Winter Is Coming


Eliza Badiozamadi

PREPARING FOR THE HOLIDAY SEASON: As cold weather approaches, students of Issaquah high school shared what they do to have fun during winter, as well as study habits and tips for avoiding the stress of finals. Senior Shayna Wagner and her friends participate in the “Jingle Bell Run” in Seattle, dressing up in costumes to spread more holiday cheer.

Eliza Badiozamani, Staff Writer

As if waking up between the hours of 6 a.m. and 7 a.m. could not get any more painful. Pitch black, 42 degree Fahrenheit mornings, a mad dash out to the car or bus stop, and a lingering fear as you place your thighs on the icy seat of a vehicle, knowing shock from the cold will be taking your legs shortly. As November passes, winter and the holiday season are approaching quickly, bringing a variety of activities, new weather, and loads of school work. However, for some Issaquah High students, this is the season in which they thrive. As students begin to feel some dread over the rain and cold, no longer able to partake in their usual outdoor activities as freely as before, weighed down with finals and increased homework loads, others can offer advice into how to make the most of winter and the many activities it has to offer.

To create some spirit around the holiday season, senior Grayson Modica says, “I bring candy canes to school with me every day. That’s fun.” Other students, such as junior Swathi Padmanabhan, try to keep up traditions with friends. Padmanabhan says, “We usually just play white elephant with some of our other friends.” Senior Shayna Wagner recommends a couple of winter traditions she and her friends do for fun every year: “The jingle bell run, and wearing elaborate costumes for that. Also ice skating.” Still, some students do not alter what they do at all based on season. When asked about his favorite winter activity, junior David Neese says, “I don’t change that based on season. I like sitting outside and reading,” partially because his least favorite part of this time of year is an “artificially created ‘spirit of winter.’” As for days when you are forced to stay inside and no friends are free, many students recommend making cookies or watching a wintery movie, such as “Home Alone,” “Die Hard,” or “Elf.”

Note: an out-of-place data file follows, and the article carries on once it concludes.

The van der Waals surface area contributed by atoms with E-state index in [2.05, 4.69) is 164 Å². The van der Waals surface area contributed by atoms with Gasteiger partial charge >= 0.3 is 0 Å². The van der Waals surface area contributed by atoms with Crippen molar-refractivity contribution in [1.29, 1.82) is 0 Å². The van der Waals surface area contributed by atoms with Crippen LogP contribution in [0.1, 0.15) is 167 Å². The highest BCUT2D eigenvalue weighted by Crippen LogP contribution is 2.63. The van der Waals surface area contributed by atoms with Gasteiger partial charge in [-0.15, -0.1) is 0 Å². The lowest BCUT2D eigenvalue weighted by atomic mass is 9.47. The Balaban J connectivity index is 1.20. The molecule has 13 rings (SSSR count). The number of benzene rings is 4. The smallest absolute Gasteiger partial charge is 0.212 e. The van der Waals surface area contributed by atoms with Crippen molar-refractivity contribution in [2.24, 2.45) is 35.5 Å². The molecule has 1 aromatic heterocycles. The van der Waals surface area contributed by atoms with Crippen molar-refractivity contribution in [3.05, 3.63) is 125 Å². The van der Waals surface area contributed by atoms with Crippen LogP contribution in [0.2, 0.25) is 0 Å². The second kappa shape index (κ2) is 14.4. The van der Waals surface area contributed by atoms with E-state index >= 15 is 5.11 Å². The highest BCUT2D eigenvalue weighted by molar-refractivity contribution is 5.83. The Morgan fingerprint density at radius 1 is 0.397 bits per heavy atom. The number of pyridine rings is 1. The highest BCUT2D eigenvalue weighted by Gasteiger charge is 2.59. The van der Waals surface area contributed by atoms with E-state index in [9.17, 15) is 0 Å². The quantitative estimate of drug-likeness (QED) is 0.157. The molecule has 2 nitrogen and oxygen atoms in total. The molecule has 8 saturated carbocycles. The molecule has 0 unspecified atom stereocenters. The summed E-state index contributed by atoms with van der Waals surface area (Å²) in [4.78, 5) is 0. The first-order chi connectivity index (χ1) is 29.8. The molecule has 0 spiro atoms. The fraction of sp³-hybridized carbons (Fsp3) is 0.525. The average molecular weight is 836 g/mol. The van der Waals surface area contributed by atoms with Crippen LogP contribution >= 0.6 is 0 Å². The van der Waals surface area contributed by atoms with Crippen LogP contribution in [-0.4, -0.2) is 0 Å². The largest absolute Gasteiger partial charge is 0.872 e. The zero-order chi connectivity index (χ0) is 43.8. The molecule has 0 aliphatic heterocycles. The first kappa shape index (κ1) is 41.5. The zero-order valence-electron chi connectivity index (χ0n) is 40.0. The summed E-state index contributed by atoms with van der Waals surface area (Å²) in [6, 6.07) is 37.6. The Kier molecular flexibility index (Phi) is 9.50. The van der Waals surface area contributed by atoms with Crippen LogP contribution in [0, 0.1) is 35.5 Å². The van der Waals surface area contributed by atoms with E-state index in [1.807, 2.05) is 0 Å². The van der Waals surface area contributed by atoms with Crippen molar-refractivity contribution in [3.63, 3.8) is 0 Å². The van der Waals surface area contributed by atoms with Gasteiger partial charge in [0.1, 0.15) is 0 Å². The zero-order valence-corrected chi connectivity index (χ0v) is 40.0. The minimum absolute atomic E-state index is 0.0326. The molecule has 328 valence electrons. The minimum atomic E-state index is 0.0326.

When it comes to dealing with finals and academic pressures that tend to pile up in the oncoming months, freshman Kathleen Henneuse recommends “just taking time to study for each thing, and making sure weekends aren’t too booked, and having days to relax and enjoy your time off.” Sophomore Dylan Chu feels that the work load actually does not get too bad, as he manages to balance his homework so that it does not interfere with his time during winter break: “Since school work tends to be the hardest right before winter break, but then you have break without any work, then as soon as break ends it picks up against, so I don’t find any problems.” To handle his stress, senior Grayson Modica says, “I think I just procrastinate less.”

Despite dropping temperatures and increased cloud cover, the Issaquah student body maintains an abundance of fun ideas to make the most of every season, or the option to take a ‘David Neese’ approach, and not let the weather change usual activities in any way. At  7 a.m. when scraping ice off of a windshield, or placing hands on a steering wheels so cold that senior Julia Imler has recently purchased driving gloves to protect her own hands on her morning commute, one can remember the wisdom of Neese, who advises, “Don’t let something as fickle as the seasons change your outlook on life.”